Volatility and the ‘new normal’: A discussion with Helen Clark


Helen Clark in Zadar, Croatia. Photo: UNDP

Last week, at the International Development Conference for South-South Cooperation, I was lucky enough to have a conversation with my boss: former Prime Minister of New Zealand, Forbes’ 23rd most powerful woman in the world, and (to my delight) Blood on the Tracks-era Bob Dylan fan, Helen Clark.

Ms. Clark is presiding over the UNDP at a time when great change is underway both within the organization and beyond. Among all the things I wanted to know, one theme seemed to tie it together: How is UNDP preparing for a future that seems to be more and more difficult to predict?

The scale of South-South cooperation is dramatically increasing. What does this mean for the future of development?

South-South cooperation is growing fast because the geopolitical and geo-economic strength of the South is growing fast.

If we look broadly at South-South cooperation there’s not so much in the form of outright grant aid of the kind the traditional donors have been giving but there’s certainly a lot of technical assistance, there’s a lot of infrastructure investment, there’s a lot of soft loans, a lot of knowledge sharing and this has to be positive.

This week also saw a conference on foresight methodology for development and the new ways we’re trying to bring innovation into a world where extreme climate events and burgeoning civil conflicts are the norm.

How do you think UNDP is planning for an increasingly uncertain future?

Well volatility is the new normal. Let’s start with that assumption.

But that’s not to say, that if we horizon scan systematically, we won’t see what’s possible. We will see what’s possible.

Now with the Arab uprisings, if you go back nine years before those began, UNDP was issuing Human Development Reports, which set out the development challenges and expressed concerns about what could happen if these significant deficits were not addressed.

So you could say UNDP has been on to things a long time before others because it does stand back – particularly through the human development reports traditionally, country by country - and look at the trends. We have to really step up on that.

But how do we do that?

Well, firstly, you’ve got to have the ability to scan the horizon for possible breakdowns in social and political cohesion; to the extent the country will blow apart. And start to address the underlying factors, which are causing that apprehension…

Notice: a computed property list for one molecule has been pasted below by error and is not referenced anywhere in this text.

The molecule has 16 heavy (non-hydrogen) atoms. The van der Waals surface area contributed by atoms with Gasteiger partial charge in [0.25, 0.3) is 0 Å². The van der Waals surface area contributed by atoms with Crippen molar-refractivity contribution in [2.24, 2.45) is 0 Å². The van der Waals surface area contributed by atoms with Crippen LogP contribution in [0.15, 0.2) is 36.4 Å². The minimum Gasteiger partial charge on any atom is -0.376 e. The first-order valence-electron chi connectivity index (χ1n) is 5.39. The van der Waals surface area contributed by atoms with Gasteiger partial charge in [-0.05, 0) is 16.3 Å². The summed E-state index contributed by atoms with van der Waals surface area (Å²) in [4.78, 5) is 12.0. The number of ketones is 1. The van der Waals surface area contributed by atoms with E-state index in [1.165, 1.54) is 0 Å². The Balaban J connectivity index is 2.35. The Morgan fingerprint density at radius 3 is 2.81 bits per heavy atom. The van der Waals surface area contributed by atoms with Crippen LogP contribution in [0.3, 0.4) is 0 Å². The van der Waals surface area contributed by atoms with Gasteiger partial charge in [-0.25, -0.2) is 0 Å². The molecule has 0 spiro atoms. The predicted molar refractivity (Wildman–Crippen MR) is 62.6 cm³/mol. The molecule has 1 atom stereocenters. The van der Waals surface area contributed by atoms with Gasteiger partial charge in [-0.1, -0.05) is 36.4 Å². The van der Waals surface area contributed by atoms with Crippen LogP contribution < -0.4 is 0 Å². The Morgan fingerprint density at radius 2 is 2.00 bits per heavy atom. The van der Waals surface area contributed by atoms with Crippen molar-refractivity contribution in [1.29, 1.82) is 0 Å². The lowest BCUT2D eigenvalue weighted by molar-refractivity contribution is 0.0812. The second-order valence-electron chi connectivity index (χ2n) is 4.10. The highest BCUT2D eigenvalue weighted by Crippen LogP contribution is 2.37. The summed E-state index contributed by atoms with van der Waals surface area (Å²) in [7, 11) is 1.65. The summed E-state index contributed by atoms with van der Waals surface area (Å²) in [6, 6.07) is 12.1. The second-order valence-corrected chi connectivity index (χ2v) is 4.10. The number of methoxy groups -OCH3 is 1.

If we’re not on top of it, if we’re not systematically informing other partners, if our programming is not relevant - you end up with what you and everyone else is doing in ruins, because the place blew apart.

With the forecasting around disaster risk and climate, we’ve stared into the future with Typhoon Haiyan and Hurricane Sandy; we pretty much know the worst that can happen. And it means lifting disaster resilience to new levels…

We can very much be part of encouraging countries to get better disaster risk reduction in place. Not only early warning systems, it’s actually the zoning: Where should people be living? Is the infrastructure disaster proof? A developed country suffers far fewer losses in these adverse events than a developing country.

You’ve been a huge proponent of innovation for development from the get-go.

Here at Regional Centre for Europe and Central Asia we’re working hard to push that agenda, experimenting and prototyping all sorts of projects from mobile apps for transparency in Ukraine to gaming for unemployment in Moldova.

What are your thoughts on UNDP’s work in innovation thus far and where do you see it going over the next few years?

Well I hope we’ve taken the cork out of the bottle and encouraged UNDP to be extremely socially entrepreneurial and look at new ways of engaging people to lead their own development.

I think that technology makes it possible to work with civil society – and individuals - in a way that was never possible before.

Now clearly the relationships with governments remain the basis for our presence in the country but with innovative approaches we can engage people, and their organizations, and their communities in ways, which could not have been envisaged before the technology revolution.

So I’m very excited by a lot of the things that are happening and I think they will turbocharge development.



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